The trial of Jussie Smollett, and the crime that led to it—whether that crime was an attack on him, as he says, or a hoax he ginned up for media attention, as prosecutors are saying–feels an awful lot like an episode of Empire, from what turned out to be his last season on the show.
In that season, the character he played, Jamal Lyon, was being betrayed by a con artist who was supposed to be loving him but was betraying him behind closed doors. Lyon’s using lots of drugs while also going through rehab and feeling washed up and, overall, seems an awful lot like the actor who was playing him from what has come out at the trial and over the three years since Smollett first reported his attack.
The defense wants the jurors to see Jussie Smollett—a successful actor from a wealthy family—as a dumb, naive, and lovestruck kid (he was in his mid-30s) who fell into a bad trap set by wicked men set on evil. And the prosecution wants jurors to see Jussie Smollett as a mastermind who plotted his own hoax for celebrity and attention. Both seem absurd to me, but on some level, the jurors will have to decide which picture seems closer to the truth.
“This case is a crazy case,” Defense Attorney Nenye Uche said in court on Thursday as one of the most salacious celebrity trials ever neared its end with the defense and prosecution delivering closing arguments that will help Chicago jurors determine the fate of actor Jussie Smollett, who is charged with paying the Osundairo brothers $3,500 in 2019 to stage a fake hate crime against him.
Special Prosecutor Dan Webb then gave the trial’s closing word, saying that Smollett was not only guilty of lying to the police but “beyond that it’s just plain wrong to just outright denigrate” something as serious as a hate crime. He accused Smollett of having “tailored his testimony” so that he didn’t deny surveillance footage and text messages in evidence, but lied about their meaning and everything else.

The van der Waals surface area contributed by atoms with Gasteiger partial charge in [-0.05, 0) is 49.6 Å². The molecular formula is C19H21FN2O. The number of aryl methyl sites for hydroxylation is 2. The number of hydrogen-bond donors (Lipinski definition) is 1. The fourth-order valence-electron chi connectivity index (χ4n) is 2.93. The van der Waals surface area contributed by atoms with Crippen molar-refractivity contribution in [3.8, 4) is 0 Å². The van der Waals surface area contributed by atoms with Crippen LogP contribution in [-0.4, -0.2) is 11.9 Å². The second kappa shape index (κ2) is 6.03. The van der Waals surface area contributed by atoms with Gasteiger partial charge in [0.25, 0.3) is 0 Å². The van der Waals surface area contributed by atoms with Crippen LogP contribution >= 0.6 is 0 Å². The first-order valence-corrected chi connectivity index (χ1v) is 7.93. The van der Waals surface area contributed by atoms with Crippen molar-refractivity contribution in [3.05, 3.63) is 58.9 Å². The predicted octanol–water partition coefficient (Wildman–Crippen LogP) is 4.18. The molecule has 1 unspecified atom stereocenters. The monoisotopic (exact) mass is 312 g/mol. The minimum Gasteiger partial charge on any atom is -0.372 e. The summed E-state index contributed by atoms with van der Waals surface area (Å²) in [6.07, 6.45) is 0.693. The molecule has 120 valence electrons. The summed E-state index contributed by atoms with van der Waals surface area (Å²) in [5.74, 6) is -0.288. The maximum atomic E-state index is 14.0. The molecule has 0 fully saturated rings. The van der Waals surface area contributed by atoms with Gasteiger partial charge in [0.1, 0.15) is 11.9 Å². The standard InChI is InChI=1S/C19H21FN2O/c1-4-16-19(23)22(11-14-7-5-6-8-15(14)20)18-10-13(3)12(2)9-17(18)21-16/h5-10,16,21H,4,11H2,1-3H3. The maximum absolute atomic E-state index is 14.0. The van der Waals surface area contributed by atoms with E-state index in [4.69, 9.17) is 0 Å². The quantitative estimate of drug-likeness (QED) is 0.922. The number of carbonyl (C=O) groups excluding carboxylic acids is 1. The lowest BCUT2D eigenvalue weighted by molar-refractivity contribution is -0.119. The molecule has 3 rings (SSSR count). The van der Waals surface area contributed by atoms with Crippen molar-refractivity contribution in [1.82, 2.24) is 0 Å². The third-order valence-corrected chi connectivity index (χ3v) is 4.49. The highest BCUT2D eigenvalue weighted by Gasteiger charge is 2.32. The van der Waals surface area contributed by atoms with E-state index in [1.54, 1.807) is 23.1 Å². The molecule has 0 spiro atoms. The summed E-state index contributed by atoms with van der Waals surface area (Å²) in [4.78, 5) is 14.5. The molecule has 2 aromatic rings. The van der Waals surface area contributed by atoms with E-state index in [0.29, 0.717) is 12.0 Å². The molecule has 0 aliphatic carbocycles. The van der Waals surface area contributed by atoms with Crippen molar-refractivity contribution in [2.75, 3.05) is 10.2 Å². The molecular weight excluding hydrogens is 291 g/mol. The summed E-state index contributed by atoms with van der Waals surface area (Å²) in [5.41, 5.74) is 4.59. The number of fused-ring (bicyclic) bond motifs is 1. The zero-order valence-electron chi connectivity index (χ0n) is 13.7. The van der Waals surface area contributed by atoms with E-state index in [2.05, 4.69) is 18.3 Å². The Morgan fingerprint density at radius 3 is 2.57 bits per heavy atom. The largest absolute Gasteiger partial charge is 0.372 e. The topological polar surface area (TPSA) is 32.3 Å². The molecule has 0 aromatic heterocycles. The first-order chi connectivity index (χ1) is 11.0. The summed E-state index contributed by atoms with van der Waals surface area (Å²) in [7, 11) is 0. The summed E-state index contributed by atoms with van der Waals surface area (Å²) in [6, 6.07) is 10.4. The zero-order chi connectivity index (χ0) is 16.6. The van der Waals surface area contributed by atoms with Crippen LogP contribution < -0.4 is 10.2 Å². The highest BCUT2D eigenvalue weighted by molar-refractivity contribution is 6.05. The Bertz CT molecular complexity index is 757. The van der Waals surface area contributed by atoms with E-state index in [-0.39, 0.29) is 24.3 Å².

“If I say it was whites, that makes it more real,” Webb said, to make the argument that Smollett used race as a way to gain attention for the fake crime that he’d staged with the brothers. “It gives it more credibility.”
Webb questioned why the actor initially refused to turn over his cell phone and other evidence to the authorities—something he said no real crime victim would do.
“The last thing Mr. Smollett wanted was for police to reach out to (Abimbola) Osundairo,” Webb argued, as he claimed the actor was trying to keep cops from seeing that he had been in communication with one of the brothers.
“He didn’t want them looking at that rope for DNA because what if Bola or Ola’s DNA is on there?” Webb continued, also pointing out with surveillance footage how the rope used in the alleged attack was loosely around Smollett’s neck just afterward—but was closer to his throat by the time the police arrived.
“His so-called explanation for jimmying with the rope got blown out of the courtroom yesterday,” Webb said, pouncing on the detail. “If he was innocent, the real victim of a hate crime, why would he be jimmying and monkeying around with the rope? He made it look worse, and he got caught.”
As for the intended workout with the actor and the brothers that never happened but that Smollett claims explains why the three of them had repeatedly circled the scene of the alleged attack days prior, “that workout story was a bunch of hooey, not true at all,” Webb told the jurors.